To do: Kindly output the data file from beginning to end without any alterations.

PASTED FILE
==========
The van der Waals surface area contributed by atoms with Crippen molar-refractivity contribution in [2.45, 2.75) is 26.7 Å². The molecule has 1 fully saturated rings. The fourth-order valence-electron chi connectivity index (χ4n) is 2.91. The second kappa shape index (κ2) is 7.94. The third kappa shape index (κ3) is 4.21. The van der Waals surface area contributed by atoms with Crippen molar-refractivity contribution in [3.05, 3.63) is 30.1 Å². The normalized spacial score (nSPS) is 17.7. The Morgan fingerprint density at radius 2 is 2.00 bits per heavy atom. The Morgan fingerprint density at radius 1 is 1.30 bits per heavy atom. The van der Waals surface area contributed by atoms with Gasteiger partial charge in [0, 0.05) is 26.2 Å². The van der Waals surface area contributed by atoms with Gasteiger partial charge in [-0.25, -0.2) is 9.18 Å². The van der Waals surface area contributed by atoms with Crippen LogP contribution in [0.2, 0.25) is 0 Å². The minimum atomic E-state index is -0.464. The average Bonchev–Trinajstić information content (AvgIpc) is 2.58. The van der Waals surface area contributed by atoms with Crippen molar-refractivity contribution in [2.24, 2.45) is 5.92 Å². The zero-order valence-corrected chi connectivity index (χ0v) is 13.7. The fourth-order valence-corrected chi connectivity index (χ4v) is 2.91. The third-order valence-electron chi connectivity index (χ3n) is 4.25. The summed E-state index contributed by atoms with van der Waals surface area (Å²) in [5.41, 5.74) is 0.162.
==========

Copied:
The van der Waals surface area contributed by atoms with Crippen molar-refractivity contribution in [2.45, 2.75) is 26.7 Å². The molecule has 1 fully saturated rings. The fourth-order valence-electron chi connectivity index (χ4n) is 2.91. The second kappa shape index (κ2) is 7.94. The third kappa shape index (κ3) is 4.21. The van der Waals surface area contributed by atoms with Crippen molar-refractivity contribution in [3.05, 3.63) is 30.1 Å². The normalized spacial score (nSPS) is 17.7. The Morgan fingerprint density at radius 2 is 2.00 bits per heavy atom. The Morgan fingerprint density at radius 1 is 1.30 bits per heavy atom. The van der Waals surface area contributed by atoms with Gasteiger partial charge in [0, 0.05) is 26.2 Å². The van der Waals surface area contributed by atoms with Gasteiger partial charge in [-0.25, -0.2) is 9.18 Å². The van der Waals surface area contributed by atoms with Crippen LogP contribution in [0.2, 0.25) is 0 Å². The minimum atomic E-state index is -0.464. The average Bonchev–Trinajstić information content (AvgIpc) is 2.58. The van der Waals surface area contributed by atoms with Crippen molar-refractivity contribution in [2.24, 2.45) is 5.92 Å². The zero-order valence-corrected chi connectivity index (χ0v) is 13.7. The fourth-order valence-corrected chi connectivity index (χ4v) is 2.91. The third-order valence-electron chi connectivity index (χ3n) is 4.25. The summed E-state index contributed by atoms with van der Waals surface area (Å²) in [5.41, 5.74) is 0.162.